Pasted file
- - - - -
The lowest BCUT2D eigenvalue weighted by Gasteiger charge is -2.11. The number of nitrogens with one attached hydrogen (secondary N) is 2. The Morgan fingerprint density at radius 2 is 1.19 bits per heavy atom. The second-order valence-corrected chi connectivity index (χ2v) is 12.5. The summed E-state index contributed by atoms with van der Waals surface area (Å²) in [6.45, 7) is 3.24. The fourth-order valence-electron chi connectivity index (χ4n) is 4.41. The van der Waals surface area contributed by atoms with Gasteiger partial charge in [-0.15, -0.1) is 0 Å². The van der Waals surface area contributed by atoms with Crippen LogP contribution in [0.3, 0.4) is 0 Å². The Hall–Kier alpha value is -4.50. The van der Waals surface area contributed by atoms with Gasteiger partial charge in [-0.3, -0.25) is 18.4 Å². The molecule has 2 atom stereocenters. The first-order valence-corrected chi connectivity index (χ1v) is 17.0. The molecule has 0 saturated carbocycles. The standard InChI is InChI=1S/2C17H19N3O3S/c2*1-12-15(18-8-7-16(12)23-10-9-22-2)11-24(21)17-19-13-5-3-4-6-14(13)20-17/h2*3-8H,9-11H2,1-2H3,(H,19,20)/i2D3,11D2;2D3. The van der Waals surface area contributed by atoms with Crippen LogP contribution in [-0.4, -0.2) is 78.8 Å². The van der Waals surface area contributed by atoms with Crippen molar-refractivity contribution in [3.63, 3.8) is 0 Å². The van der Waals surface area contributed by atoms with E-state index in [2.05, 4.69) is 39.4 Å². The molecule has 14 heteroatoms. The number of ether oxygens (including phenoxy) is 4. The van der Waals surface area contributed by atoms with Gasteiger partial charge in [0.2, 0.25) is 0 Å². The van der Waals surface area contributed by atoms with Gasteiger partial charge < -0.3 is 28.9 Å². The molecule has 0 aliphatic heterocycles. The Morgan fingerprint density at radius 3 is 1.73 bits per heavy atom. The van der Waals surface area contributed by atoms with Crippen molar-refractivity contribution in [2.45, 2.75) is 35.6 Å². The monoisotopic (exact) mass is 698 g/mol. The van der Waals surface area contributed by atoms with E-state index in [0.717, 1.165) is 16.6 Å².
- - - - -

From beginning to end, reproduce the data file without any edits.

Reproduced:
The lowest BCUT2D eigenvalue weighted by Gasteiger charge is -2.11. The number of nitrogens with one attached hydrogen (secondary N) is 2. The Morgan fingerprint density at radius 2 is 1.19 bits per heavy atom. The second-order valence-corrected chi connectivity index (χ2v) is 12.5. The summed E-state index contributed by atoms with van der Waals surface area (Å²) in [6.45, 7) is 3.24. The fourth-order valence-electron chi connectivity index (χ4n) is 4.41. The van der Waals surface area contributed by atoms with Gasteiger partial charge in [-0.15, -0.1) is 0 Å². The van der Waals surface area contributed by atoms with Crippen LogP contribution in [0.3, 0.4) is 0 Å². The Hall–Kier alpha value is -4.50. The van der Waals surface area contributed by atoms with Gasteiger partial charge in [-0.3, -0.25) is 18.4 Å². The molecule has 2 atom stereocenters. The first-order valence-corrected chi connectivity index (χ1v) is 17.0. The molecule has 0 saturated carbocycles. The standard InChI is InChI=1S/2C17H19N3O3S/c2*1-12-15(18-8-7-16(12)23-10-9-22-2)11-24(21)17-19-13-5-3-4-6-14(13)20-17/h2*3-8H,9-11H2,1-2H3,(H,19,20)/i2D3,11D2;2D3. The van der Waals surface area contributed by atoms with Crippen LogP contribution in [-0.4, -0.2) is 78.8 Å². The van der Waals surface area contributed by atoms with Crippen molar-refractivity contribution in [3.63, 3.8) is 0 Å². The van der Waals surface area contributed by atoms with E-state index in [2.05, 4.69) is 39.4 Å². The molecule has 14 heteroatoms. The number of ether oxygens (including phenoxy) is 4. The van der Waals surface area contributed by atoms with Gasteiger partial charge in [0.2, 0.25) is 0 Å². The van der Waals surface area contributed by atoms with Gasteiger partial charge < -0.3 is 28.9 Å². The molecule has 0 aliphatic heterocycles. The Morgan fingerprint density at radius 3 is 1.73 bits per heavy atom. The van der Waals surface area contributed by atoms with Crippen molar-refractivity contribution in [2.45, 2.75) is 35.6 Å². The monoisotopic (exact) mass is 698 g/mol. The van der Waals surface area contributed by atoms with E-state index in [0.717, 1.165) is 16.6 Å².